LIMA -- Peru's government says it is taking the "necessary actions" to free workers who were kidnapped on Monday and are reportedly being held by a splinter group of the Shining Path rebels.
The Interior Ministry confirmed late Monday that employees of contract companies that are working in the Camisea natural gas fields were kidnapped in the community of Kepashiato, located in Cuzco region's La Convencion province.
The ministry didn't say how many workers were kidnapped, however local media reported on Monday that 30 people were initially taken hostage and that 23 have been released. The workers are believed to be employees of construction company Skanska, as well as another company that provides services in the natural gas industry.
"The Interior Ministry and the Defense Ministry have taken the necessary actions to free those that have been kidnapped and capture those responsible for this criminal act," the Interior Ministry said in a statement.
The lead operator of the consortium that operates the Camisea fields, located in southeastern Peru, is Pluspetrol Peru Corp. Other companies include the U.S.'s Hunt Oil Co., South Korea's SK Holdings Co. (003600.SE), the Tecpetrol unit of Argentina's Techint Group, Algeria's Sonatrach Petroleum Corp., and Spanish oil company Repsol YPF SA (REPYY, REP.MC).
The Shining Path was founded in 1980 and waged a bloody insurgency against the Peruvian state that led to some 70,000 deaths. The Maoist-inspired group was largely defeated with the capture of its leader, Abimael Guzman, in 1992. However, splinter groups still operate in coca-growing regions, where they profit from the illicit drug trade and regularly launch attacks on Peruvian security personnel. Peru is one of the world's top producers of coca.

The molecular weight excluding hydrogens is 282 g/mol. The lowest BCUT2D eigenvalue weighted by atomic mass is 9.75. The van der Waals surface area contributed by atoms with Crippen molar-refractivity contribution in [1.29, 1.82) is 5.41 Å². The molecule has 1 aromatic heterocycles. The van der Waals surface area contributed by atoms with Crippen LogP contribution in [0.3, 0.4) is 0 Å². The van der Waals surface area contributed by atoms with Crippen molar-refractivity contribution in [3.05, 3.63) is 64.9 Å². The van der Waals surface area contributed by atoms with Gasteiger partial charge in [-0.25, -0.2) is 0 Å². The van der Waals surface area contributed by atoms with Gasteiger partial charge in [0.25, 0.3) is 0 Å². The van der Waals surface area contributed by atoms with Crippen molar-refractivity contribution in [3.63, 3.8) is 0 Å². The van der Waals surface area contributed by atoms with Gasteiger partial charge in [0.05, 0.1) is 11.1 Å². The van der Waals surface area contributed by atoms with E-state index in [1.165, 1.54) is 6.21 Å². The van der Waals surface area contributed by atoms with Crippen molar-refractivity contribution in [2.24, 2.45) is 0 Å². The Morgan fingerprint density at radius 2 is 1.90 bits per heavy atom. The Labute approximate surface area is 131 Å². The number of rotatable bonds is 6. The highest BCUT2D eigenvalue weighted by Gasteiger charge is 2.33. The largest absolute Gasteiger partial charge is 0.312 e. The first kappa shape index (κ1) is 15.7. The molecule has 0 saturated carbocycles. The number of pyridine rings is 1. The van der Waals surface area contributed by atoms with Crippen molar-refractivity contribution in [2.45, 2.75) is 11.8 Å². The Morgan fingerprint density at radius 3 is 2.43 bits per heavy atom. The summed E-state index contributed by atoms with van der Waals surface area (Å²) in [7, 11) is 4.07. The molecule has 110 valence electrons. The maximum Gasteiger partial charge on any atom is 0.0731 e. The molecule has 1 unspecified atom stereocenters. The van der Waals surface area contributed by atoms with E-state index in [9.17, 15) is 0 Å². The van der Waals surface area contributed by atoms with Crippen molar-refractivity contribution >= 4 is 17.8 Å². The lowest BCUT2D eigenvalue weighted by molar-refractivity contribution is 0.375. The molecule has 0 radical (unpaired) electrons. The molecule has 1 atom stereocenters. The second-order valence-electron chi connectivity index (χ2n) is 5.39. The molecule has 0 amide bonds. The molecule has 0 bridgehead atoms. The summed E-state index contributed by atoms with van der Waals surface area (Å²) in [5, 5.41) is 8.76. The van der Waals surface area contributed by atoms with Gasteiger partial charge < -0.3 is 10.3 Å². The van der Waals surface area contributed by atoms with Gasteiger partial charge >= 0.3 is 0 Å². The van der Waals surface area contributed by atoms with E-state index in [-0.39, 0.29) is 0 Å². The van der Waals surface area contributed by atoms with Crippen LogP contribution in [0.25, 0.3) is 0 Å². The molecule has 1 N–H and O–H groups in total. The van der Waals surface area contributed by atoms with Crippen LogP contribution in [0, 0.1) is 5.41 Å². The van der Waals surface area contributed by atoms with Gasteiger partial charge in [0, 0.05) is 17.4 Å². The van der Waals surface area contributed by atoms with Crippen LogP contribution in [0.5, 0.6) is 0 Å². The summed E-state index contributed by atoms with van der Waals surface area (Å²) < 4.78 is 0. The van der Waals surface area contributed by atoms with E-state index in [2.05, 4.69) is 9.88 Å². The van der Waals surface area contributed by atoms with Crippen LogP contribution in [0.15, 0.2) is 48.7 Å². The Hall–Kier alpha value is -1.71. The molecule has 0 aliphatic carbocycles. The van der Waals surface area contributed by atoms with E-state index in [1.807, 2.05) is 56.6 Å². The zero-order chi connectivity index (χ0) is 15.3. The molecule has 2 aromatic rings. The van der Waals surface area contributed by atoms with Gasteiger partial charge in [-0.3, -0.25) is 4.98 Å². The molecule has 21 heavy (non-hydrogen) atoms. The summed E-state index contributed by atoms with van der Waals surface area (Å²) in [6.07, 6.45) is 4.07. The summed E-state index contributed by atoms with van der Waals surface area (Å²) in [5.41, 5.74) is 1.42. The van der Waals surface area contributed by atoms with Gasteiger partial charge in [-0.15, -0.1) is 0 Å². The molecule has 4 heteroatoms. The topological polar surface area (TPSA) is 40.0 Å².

The last time the Shining Path guerrillas kidnapped workers in the natural gas industry was 2003, when they took about 70 employees from Techint, who were working on a pipeline. Those workers were released a few days later.
Jaime Antezana, an expert on drug trafficking and terrorism in Peru, said he believes the Shining Path kidnapped the workers to seek ransom payments.
"The objective of this kidnapping is not to kill the workers, but I think it is to negotiate," Antezana said during a telephone interview. "The group's main demand is money."
Antezana said the kidnapping shows that the Shining Path remnants are copying a strategy used by Colombia's most powerful insurgency, the Revolutionary Armed Forces of Colombia, or FARC. The FARC, which is also heavily financed by the cocaine trade, has used kidnapping to collect ransoms and as a tool to pressure the government.
"The fact that this has happened a second time reveals to me that they [the Shining Path] are using the FARC's style," said Antezana.
The FARC, however, recently announced that it would cease kidnapping.
While the Shining Path had thousands of members during the 1980s and 1990s located nationally, the splinter groups are believed to have only 300 fighters today, located in two coca-growing regions.
Fernando Rospigliosi, a former interior minister, said he sees the kidnapping as a sign that the Shining Path has increased its presence in southern Peru from their strong-hold in the coca-growing Apurimac and Ene river valleys.
Rospigliosi said, though, that he does not expect to see a surge in similar incidents. "They are opportunistic," he said.
Copyright (c) 2012 Dow Jones & Company, Inc.
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